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UF freshman Nelson masters transition game
By JOANNE KORTH
© St. Petersburg Times, published March 30, 2000
GAINESVILLE -- There were times this season when the faster Florida's Brett Nelson played, the slower he made progress. His flashy style was equal parts awe and awful.
One assist, one turnover.
One steal, one turnover.
One basket, one turnover.
A heralded freshman point guard, Nelson was so out of control at the beginning of the season coach Billy Donovan benched him in the third game. But a difficult transition came to fruition last week when Nelson came off the bench to make the NCAA's East Region all-tournament team.
"Everybody kept their confidence in me and told me to keep working hard and I'd break through," Nelson said. "I have high expectations of myself and it hurt when I wasn't playing well. Sometimes I felt like, "When is it going to happen?' But the coaches kept telling me to work hard and ... sure enough."
In four NCAA Tournament games, Nelson has 44 points, 14 assists, 9 rebounds and 7 steals, with just 8 turnovers. He has made 9 of 15 three-pointers.
Nelson's national coming out party came in Florida's 87-78 victory against No. 1 seed Duke in the Sweet 16 when he made his first three shots, including back-to-back threes, to spark a 13-1 run. He finished with 15 points, 4 assists, 1 steal and 1 turnover playing a season-high 28 minutes.
"It was unbelievable for a freshman to go in there and do that," sophomore forward Mike Miller said. "But he's a great basketball player and he has a lot of talent, so it doesn't really surprise me. He understands what it takes now, that he's got to control the ball."
A McDonald's All-American from St. Albans, W.Va., Nelson was known for his quickness, court vision and 30.5 point scoring average. But when he got to Florida, his mile-a-minute style was more panic than panache.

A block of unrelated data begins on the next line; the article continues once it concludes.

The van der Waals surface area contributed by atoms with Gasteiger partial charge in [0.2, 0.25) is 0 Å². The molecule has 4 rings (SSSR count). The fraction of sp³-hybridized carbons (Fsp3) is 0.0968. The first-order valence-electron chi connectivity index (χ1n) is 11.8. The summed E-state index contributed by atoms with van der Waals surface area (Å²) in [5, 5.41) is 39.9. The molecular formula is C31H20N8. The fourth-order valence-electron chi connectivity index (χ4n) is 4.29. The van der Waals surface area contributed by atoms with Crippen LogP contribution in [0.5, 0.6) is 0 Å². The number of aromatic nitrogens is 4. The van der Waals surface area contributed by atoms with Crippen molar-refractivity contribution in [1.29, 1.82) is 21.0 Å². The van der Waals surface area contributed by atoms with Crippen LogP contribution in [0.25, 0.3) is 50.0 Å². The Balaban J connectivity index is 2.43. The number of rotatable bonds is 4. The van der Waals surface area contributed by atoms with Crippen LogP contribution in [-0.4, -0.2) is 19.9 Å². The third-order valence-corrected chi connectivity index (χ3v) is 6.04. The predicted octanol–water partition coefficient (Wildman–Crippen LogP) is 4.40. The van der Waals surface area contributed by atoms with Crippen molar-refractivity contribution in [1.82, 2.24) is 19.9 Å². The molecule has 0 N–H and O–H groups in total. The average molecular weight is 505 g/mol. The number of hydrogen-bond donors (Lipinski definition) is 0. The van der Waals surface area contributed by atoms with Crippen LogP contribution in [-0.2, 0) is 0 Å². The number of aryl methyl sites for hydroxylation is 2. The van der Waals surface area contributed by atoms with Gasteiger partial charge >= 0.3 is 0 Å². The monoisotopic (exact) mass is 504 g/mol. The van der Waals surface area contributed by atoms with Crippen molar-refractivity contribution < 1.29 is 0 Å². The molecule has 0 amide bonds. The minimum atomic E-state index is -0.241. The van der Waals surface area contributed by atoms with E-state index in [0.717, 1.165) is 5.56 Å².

In November, Donovan benched Nelson and sophomore starter Teddy Dupay for failing to run the offense in the second half against Purdue in the Maui Invitational. Nelson got the message but didn't get much better. After 12 games he had 36 assists and 44 turnovers.
"He was carrying this baggage," Donovan said. "Everyone said he was the best thing out of West Virginia since Jerry West. Everyone expected this kid to come in and be the starting point guard, and it didn't happen. He went through a very difficult time."
Few of Nelson's high school assets transferred to the college game. His cross-court passes were intercepted by shifting defenses; his open-court speed was matched; his tendency to fire from long range early in the shot clock infuriated Donovan.
"In high school, if things weren't going well for him he'd say, "Well, I'm going to run faster the next time down the floor and no one will catch me,' " Donovan said. "He's playing against good enough athletes now that that's not the case. He's figured out faster isn't always better."
Gradually, Nelson learned to take advantage of his speed by changing speeds. He learned to use screens. He learned when to drive to the basket and when not. He learned which passes he could get away with and which he could not.
"When I first got here, I was going 180 miles an hour," Nelson said. "But I've learned how to change speeds and that you can slow down and let things develop."
For that, he thanks Donovan.
The main reason Nelson chose Florida was to play in Donovan's up-tempo style. He and everyone else thought it would be an instant fit -- the up-tempo point guard and the up-tempo coach. When it wasn't, Nelson blamed the least likely person.
"To his credit, he put total faith and trust in me," Donovan said. "He submitted himself and said, "Help me get through this; help me figure things out.' I think most kids who are told they're Jerry West think the coaches are messed up. Because of Brett's humility, he allowed us to coach him to be where he is today."
The fast lane.
Though Nelson has occasional lapses, the good far outweighs the bad. He made one of the most spectacular plays of the region final -- stealing the ball and avoiding an Oklahoma State player on the fastbreak by taking the ball behind his back on the way up for a layup.
The crowd roared.
"Brett's been a fearless competitor, sometimes to a fault with some of the stuff he tries to do," Donovan said. "I told Brett, with freedom there's responsibility. If you're going to do it, you better make the play, because if you don't, you're going to be sitting next to me."
But not for long.
"Those plays are just instinctive for me," Nelson said. "He said I had to be responsible and not have so many turnovers, and I think I've done that. I know if I play the way I'm capable, he has to play me."
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